Salcah Wandering, a city of Bashan assigned to the half tribe of Manasseh (Deu 3:10; Jos 12:5; Jos 13:11), identified with Salkhad, about 56 miles east of Jordan.
Salem Peace, commonly supposed to be another name of Jerusalem (Gen 14:18; Psa 76:2; Heb 7:1, Heb 7:2).
Salim Peaceful, a place near Aenon (q.v.), on the west of Jordan, where John baptized (Joh 3:23). It was probably the Shalem mentioned in Gen 33:18, about 7 miles south of Aenon, at the head of the great Wady Far'ah , which formed the northern boundary of Judea in the Jordan valley.
Sallai Basket-maker. (1.) A Benjamite (Neh 11:8). (2.) A priest in the days of Joshua and Zerubbabel (Neh 12:20).
Sallu Weighed. (1.) A priest (Neh 12:7). (2.) A Benjamite (Ch1 9:7; Neh 11:7).
Salmon (1.)Garment, the son of Nashon (Rut 4:20; Mat 1:4, Mat 1:5), possibly the same as Salma in Ch1 2:51. (2.) Shady; or Zalmon (q.v.), a hill covered with dark forests, south of Shechem, from which Abimelech and his men gathered wood to burn that city (Jdg 9:48). In Psa 68:14 the change from war to peace is likened to snow on the dark mountain, as some interpret the expression. Others suppose the words here mean that the bones of the slain left unburied covered the land, so that it seemed to be white as if covered with snow. The reference, however, of the psalm is probably to Josh. 11 and 12. The scattering of the kings and their followers is fitly likened unto the snow-flakes rapidly falling on the dark Salmon. It is the modern Jebel Suleiman.
Salmone A promontory on the east of Crete, under which Paul sailed on his voyage to Rome (Act 27:7); the modern Cape Sidero.
Salome Perfect. (1.) The wife of Zebedee and mother of James and John (Mat 27:56), and probably the sister of Mary, the mother of our Lord (Joh 19:25). She sought for her sons places of honour in Christ's kingdom (Mat 20:20, Mat 20:21; compare Mat 19:28). She witnessed the crucifixion (Mar 15:40), and was present with the other women at the sepulchre (Mat 27:56). (2.) "The daughter of Herodias," not named in the New Testament. On the occasion of the birthday festival held by Herod Antipas, who had married her mother Herodias, in the fortress of Machaerus, she "came in and danced, and pleased Herod" (Mark 6:14-29). John the Baptist, at that time a prisoner in the dungeons underneath the castle, was at her request beheaded by order of Herod, and his head given to the damsel in a charger, "and the damsel gave it to her mother," whose revengeful spirit was thus gratified. "A luxurious feast of the period" (says Farrar, Life of Christ) "was not regarded as complete unless it closed with some gross pantomimic representation; and doubtless Herod had adopted the evil fashion of his day. But he had not anticipated for his guests the rare luxury of seeing a princess, his own niece, a grand-daughter of Herod the Great and of Mariamne, a descendant, therefore, of Simon the high priest and the great line of Maccabean princes, a princess who afterwards became the wife of a tetrarch [Philip, tetrarch of Trachonitis] and the mother of a king, honouring them by degrading herself into a scenic dancer."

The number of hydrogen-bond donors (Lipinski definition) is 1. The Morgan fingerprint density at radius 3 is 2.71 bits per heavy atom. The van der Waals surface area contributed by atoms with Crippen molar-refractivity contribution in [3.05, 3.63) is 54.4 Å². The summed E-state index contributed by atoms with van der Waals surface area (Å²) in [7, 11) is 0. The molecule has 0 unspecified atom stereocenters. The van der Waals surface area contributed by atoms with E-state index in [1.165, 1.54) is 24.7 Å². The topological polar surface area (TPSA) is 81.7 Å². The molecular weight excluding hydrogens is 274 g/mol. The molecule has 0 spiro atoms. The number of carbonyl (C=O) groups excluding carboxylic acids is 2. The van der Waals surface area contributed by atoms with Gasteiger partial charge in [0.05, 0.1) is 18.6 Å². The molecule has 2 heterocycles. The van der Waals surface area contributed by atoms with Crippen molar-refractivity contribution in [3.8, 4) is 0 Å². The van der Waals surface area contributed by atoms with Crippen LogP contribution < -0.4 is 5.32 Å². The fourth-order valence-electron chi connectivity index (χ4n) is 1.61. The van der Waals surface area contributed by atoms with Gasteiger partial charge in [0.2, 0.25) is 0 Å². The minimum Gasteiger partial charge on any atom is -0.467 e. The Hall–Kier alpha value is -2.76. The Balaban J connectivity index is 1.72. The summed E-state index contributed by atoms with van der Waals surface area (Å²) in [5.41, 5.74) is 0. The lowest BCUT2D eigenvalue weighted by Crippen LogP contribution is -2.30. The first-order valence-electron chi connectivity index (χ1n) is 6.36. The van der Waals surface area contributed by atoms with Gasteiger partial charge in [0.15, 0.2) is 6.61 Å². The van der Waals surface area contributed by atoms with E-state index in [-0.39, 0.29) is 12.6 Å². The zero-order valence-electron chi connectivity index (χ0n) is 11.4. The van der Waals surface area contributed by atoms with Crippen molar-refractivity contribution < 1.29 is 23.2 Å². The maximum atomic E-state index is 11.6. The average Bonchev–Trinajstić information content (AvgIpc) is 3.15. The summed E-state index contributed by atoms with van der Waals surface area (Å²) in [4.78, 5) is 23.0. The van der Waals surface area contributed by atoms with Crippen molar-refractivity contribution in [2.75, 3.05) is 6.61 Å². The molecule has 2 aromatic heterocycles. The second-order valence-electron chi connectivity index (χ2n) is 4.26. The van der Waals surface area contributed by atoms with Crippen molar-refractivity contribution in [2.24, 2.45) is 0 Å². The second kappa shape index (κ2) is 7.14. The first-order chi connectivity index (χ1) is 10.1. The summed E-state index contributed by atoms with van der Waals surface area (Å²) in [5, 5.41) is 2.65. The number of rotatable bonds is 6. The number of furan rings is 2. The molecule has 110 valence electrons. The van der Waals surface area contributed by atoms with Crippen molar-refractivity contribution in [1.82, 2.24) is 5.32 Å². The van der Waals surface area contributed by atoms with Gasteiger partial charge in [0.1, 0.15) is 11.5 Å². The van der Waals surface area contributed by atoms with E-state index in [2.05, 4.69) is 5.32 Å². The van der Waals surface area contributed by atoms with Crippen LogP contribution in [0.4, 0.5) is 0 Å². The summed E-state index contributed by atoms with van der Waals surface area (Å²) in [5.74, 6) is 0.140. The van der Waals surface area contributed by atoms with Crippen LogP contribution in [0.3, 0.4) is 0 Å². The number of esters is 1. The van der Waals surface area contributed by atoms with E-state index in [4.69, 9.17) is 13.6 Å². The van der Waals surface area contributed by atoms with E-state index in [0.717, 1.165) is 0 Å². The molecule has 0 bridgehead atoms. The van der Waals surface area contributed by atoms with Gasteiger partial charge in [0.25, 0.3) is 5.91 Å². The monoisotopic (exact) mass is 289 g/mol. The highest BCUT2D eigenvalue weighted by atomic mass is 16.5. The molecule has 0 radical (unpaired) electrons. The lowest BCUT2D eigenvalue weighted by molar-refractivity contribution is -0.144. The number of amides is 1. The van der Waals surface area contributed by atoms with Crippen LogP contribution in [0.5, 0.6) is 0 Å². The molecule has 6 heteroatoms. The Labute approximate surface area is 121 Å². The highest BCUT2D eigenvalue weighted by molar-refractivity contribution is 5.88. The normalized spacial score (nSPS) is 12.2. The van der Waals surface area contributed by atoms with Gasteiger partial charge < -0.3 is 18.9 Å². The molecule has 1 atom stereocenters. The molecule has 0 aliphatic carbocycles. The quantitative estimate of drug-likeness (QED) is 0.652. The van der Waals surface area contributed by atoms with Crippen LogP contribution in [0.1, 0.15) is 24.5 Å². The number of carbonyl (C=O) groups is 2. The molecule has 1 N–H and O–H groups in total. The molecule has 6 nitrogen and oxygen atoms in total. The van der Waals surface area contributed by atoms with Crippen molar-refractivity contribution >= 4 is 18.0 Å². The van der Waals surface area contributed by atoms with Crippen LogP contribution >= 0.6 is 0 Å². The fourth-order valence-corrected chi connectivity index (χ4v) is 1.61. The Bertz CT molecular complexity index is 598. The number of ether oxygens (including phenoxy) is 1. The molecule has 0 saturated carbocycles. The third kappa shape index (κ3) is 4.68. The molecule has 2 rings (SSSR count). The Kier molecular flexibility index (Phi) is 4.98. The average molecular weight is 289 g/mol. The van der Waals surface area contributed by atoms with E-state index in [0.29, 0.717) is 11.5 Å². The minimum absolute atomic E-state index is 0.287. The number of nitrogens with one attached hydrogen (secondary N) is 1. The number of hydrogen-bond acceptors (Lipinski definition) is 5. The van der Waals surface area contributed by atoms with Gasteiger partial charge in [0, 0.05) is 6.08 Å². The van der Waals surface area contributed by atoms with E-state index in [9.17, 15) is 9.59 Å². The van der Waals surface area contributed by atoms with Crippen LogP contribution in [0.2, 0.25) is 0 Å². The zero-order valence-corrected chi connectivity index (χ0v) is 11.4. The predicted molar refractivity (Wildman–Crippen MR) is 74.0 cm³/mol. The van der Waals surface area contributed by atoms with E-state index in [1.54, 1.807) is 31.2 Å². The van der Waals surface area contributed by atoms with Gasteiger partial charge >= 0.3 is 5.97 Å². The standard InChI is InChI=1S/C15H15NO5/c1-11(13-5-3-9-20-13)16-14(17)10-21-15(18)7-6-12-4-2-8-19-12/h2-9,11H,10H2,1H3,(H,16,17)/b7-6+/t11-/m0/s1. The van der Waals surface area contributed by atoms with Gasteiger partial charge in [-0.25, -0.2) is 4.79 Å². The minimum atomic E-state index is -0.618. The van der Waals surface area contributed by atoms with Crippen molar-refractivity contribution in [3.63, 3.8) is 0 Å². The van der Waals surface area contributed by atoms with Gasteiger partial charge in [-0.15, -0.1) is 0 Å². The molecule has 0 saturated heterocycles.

Salt Used to season food (Job 6:6), and mixed with the fodder of cattle (Isa 30:24, "clean;" in marg. of R.V. "salted"). All meat-offerings were seasoned with salt (Lev 2:13). To eat salt with one is to partake of his hospitality, to derive subsistence from him; and hence he who did so was bound to look after his host's interests (Ezr 4:14, "We have maintenance from the king's palace;" A.V. marg., "We are salted with the salt of the palace;" R.V., "We eat the salt of the palace"). A "covenant of salt" (Num 18:19; Ch2 13:5) was a covenant of perpetual obligation. New-born children were rubbed with salt (Eze 16:4). Disciples are likened unto salt, with reference to its cleansing and preserving uses (Mat 5:13). When Abimelech took the city of Shechem, he sowed the place with salt, that it might always remain a barren soil (Jdg 9:45). Sir Lyon Playfair argues, on scientific grounds, that under the generic name of "salt," in certain passages, we are to understand petroleum or its residue asphalt. Thus in Gen 19:26 he would read "pillar of asphalt;" and in Mat 5:13, instead of "salt," "petroleum," which loses its essence by exposure, as salt does not, and becomes asphalt, with which pavements were made. The Jebel Usdum, to the south of the Dead Sea, is a mountain of rock salt about 7 miles long and from 2 to 3 miles wide and some hundreds of feet high.
Salt Sea (Jos 3:16). See DEAD SEA.